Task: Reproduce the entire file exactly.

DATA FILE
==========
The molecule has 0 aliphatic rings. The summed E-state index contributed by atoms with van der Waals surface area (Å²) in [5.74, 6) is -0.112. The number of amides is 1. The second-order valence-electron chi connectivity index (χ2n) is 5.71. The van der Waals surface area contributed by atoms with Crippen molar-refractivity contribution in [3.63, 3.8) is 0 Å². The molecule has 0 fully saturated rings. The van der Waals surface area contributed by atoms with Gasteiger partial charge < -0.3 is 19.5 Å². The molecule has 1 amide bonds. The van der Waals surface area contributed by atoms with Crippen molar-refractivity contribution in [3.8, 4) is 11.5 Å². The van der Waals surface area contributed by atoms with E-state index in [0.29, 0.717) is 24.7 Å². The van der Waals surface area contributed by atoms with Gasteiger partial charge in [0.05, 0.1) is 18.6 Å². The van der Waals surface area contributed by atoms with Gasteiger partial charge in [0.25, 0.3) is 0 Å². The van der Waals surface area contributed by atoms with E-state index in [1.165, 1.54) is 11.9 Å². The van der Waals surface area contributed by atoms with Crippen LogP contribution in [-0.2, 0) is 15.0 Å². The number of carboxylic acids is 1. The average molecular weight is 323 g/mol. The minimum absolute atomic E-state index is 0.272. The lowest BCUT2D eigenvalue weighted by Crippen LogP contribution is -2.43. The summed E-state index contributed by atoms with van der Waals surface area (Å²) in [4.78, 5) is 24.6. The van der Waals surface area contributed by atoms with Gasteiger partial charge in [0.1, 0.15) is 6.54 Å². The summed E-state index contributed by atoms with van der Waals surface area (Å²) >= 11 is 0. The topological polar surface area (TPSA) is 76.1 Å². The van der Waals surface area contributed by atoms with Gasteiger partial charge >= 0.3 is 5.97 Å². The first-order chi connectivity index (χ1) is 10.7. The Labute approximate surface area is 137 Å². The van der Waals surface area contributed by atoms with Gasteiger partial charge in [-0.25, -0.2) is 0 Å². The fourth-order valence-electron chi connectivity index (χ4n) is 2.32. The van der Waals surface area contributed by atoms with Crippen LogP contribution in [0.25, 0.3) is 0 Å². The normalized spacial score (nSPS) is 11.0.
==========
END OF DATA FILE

The molecule has 0 aliphatic rings. The summed E-state index contributed by atoms with van der Waals surface area (Å²) in [5.74, 6) is -0.112. The number of amides is 1. The second-order valence-electron chi connectivity index (χ2n) is 5.71. The van der Waals surface area contributed by atoms with Crippen molar-refractivity contribution in [3.63, 3.8) is 0 Å². The molecule has 0 fully saturated rings. The van der Waals surface area contributed by atoms with Gasteiger partial charge < -0.3 is 19.5 Å². The molecule has 1 amide bonds. The van der Waals surface area contributed by atoms with Crippen molar-refractivity contribution in [3.8, 4) is 11.5 Å². The van der Waals surface area contributed by atoms with E-state index in [0.29, 0.717) is 24.7 Å². The van der Waals surface area contributed by atoms with Gasteiger partial charge in [0.05, 0.1) is 18.6 Å². The van der Waals surface area contributed by atoms with Gasteiger partial charge in [0.25, 0.3) is 0 Å². The van der Waals surface area contributed by atoms with E-state index in [1.165, 1.54) is 11.9 Å². The van der Waals surface area contributed by atoms with Crippen LogP contribution in [-0.2, 0) is 15.0 Å². The number of carboxylic acids is 1. The average molecular weight is 323 g/mol. The minimum absolute atomic E-state index is 0.272. The lowest BCUT2D eigenvalue weighted by Crippen LogP contribution is -2.43. The summed E-state index contributed by atoms with van der Waals surface area (Å²) in [4.78, 5) is 24.6. The van der Waals surface area contributed by atoms with Gasteiger partial charge in [0.1, 0.15) is 6.54 Å². The summed E-state index contributed by atoms with van der Waals surface area (Å²) >= 11 is 0. The topological polar surface area (TPSA) is 76.1 Å². The van der Waals surface area contributed by atoms with Gasteiger partial charge >= 0.3 is 5.97 Å². The first-order chi connectivity index (χ1) is 10.7. The Labute approximate surface area is 137 Å². The van der Waals surface area contributed by atoms with Gasteiger partial charge in [-0.25, -0.2) is 0 Å². The fourth-order valence-electron chi connectivity index (χ4n) is 2.32. The van der Waals surface area contributed by atoms with Crippen LogP contribution in [0.25, 0.3) is 0 Å². The normalized spacial score (nSPS) is 11.0.